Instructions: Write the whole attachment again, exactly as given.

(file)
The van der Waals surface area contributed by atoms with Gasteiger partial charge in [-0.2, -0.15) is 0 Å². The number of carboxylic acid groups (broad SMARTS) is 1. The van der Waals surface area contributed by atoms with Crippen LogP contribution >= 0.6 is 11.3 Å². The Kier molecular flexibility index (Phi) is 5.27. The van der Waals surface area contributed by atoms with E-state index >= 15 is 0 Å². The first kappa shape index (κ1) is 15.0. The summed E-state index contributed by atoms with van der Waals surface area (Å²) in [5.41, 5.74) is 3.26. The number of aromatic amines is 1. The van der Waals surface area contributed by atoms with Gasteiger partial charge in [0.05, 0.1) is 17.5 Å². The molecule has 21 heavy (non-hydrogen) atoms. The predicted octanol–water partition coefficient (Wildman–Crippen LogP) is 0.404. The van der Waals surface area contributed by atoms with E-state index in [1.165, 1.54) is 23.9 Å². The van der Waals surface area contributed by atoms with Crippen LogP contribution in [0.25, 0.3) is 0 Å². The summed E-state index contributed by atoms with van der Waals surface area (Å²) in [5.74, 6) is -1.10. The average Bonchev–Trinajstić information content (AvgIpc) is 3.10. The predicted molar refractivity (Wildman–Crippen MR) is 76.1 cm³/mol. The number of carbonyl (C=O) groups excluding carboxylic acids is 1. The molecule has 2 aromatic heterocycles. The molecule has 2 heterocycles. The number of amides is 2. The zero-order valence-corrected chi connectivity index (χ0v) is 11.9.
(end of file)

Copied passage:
The van der Waals surface area contributed by atoms with Gasteiger partial charge in [-0.2, -0.15) is 0 Å². The number of carboxylic acid groups (broad SMARTS) is 1. The van der Waals surface area contributed by atoms with Crippen LogP contribution >= 0.6 is 11.3 Å². The Kier molecular flexibility index (Phi) is 5.27. The van der Waals surface area contributed by atoms with E-state index >= 15 is 0 Å². The first kappa shape index (κ1) is 15.0. The summed E-state index contributed by atoms with van der Waals surface area (Å²) in [5.41, 5.74) is 3.26. The number of aromatic amines is 1. The van der Waals surface area contributed by atoms with Gasteiger partial charge in [0.05, 0.1) is 17.5 Å². The molecule has 21 heavy (non-hydrogen) atoms. The predicted octanol–water partition coefficient (Wildman–Crippen LogP) is 0.404. The van der Waals surface area contributed by atoms with E-state index in [1.165, 1.54) is 23.9 Å². The van der Waals surface area contributed by atoms with Crippen LogP contribution in [0.25, 0.3) is 0 Å². The summed E-state index contributed by atoms with van der Waals surface area (Å²) in [5.74, 6) is -1.10. The average Bonchev–Trinajstić information content (AvgIpc) is 3.10. The predicted molar refractivity (Wildman–Crippen MR) is 76.1 cm³/mol. The number of carbonyl (C=O) groups excluding carboxylic acids is 1. The molecule has 2 aromatic heterocycles. The molecule has 2 heterocycles. The number of amides is 2. The zero-order valence-corrected chi connectivity index (χ0v) is 11.9.